I’ve discussed the law with quite a few Argentines, and their response is that it won’t affect anything really. Firstly, the law is only supposed to apply to transactions that take place after the law took effect, rather than retroactively. Secondly, AFIP shall only have access to specific cases where they have shown evidence of evasion. But this line of thinking ignores the importance of businesses and entities that incorporate in Uruguay and are able to take advantage of the proximity and business friendly environment to essentially execute operations between Argentina and the rest of the world. And while it clearly will not result in a S.W.A.T. team of AFIP agents swarming the homes of Argentina’s wealthy brandishing evidence of tax evasion in Uruguay, it is a creeping step towards more control.
Before the reelection of Cristina Kirchner back in October, I had the exact same conversation with an identical bunch of people regarding the issue of access to dollars. And from these conversations, two major concepts and lines of thinking emerge.
The first is a queer sort of “wait and see” attitude that to me seems preposterous in an environment where what has been seen in the past was really not worth waiting for. There exists this tendency to either stay put en masse or to pile into decisions simply because your uncle’s neighbor and your brother in law’s polo teammate is doing it. I have this suspicion that the due diligence process for quite a few Argentine investment companies probably resembles a list of how many godfathers, brothers-in-law, uncles’ friends, and university chums are also doing it, and the decision to move forward is taken when a critical number of these key indicators has been achieved.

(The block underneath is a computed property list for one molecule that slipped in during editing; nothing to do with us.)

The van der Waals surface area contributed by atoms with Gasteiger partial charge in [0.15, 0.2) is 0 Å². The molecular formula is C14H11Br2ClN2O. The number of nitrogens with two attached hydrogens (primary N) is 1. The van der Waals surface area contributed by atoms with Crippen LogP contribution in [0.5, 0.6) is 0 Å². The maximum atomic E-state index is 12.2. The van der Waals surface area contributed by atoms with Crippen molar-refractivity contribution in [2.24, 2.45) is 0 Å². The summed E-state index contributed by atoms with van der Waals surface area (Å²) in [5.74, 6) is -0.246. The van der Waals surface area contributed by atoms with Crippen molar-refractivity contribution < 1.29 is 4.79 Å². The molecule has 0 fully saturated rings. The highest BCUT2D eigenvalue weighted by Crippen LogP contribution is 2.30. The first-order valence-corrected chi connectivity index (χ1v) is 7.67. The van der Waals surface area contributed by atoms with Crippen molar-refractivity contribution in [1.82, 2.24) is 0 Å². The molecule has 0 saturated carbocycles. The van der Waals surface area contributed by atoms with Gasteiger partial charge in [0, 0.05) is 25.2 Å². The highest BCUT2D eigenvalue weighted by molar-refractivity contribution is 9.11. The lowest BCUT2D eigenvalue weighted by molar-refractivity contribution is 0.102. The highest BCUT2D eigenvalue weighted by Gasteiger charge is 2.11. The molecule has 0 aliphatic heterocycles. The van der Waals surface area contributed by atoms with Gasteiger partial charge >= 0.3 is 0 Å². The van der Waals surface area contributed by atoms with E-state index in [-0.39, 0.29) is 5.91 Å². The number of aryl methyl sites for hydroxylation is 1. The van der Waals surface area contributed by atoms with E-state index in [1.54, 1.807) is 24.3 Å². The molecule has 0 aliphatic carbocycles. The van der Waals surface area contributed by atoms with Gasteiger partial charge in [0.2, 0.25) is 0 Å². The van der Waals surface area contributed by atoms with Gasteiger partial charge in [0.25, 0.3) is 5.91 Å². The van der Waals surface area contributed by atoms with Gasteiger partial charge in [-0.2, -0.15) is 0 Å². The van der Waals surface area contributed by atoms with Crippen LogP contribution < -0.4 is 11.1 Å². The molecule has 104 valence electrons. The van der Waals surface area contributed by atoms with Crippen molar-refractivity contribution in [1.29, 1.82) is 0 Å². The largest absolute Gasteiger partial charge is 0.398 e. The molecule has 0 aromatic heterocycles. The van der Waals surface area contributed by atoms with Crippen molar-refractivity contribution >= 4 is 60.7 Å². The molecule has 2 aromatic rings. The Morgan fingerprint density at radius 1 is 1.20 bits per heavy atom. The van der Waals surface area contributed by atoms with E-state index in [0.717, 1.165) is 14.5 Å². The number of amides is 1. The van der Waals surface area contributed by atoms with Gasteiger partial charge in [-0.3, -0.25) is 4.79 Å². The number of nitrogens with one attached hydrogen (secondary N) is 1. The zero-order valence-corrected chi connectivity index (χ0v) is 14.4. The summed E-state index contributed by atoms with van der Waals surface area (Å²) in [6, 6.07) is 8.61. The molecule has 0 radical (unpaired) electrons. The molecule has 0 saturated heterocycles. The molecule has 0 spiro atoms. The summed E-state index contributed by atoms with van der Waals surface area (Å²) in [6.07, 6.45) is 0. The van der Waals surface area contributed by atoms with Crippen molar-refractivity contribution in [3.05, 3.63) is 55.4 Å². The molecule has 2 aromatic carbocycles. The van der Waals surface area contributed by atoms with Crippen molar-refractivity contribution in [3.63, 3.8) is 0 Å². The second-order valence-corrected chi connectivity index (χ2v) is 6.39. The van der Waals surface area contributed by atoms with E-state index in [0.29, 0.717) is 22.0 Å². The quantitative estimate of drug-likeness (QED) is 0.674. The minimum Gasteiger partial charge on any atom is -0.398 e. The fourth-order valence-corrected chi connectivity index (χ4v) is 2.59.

The second is a “black swan” mentality – and not the aspiring psychotic ballerina kind. Nassim Nicholas Taleb’s book about rare and unpredictable events is so named because at one point in time, it was indisputable fact that all swans are white. The discovery of the existence of black swans immediately and instantaneously discredited that so called fact.
Argentines believe that because they have seen and experienced a handful of other crises, certain actions that proved beneficial will do so again. The example of real estate investing is an easy example, but my favorite one is the peculiar habit of Argentines to keep massive amounts of cash in safe deposit boxes (cajas de seguridad) in banks and companies dedicated to the provision of insured safe boxes. More on these in the future, but these mini- fortresses literally house piles of liquid wealth, and are insured by companies forced to hold Argentine assets. Yet simply because they’ve never been touched before, they are viewed as safe. Just like Uruguay.
Yet when little laws like giving AFIP investigatory scope in Uruguay creep closer and closer to the aspects of security that Argentines take for granted, at what point do you acknowledge that maybe not all swans are white? Cross posted from NotParis.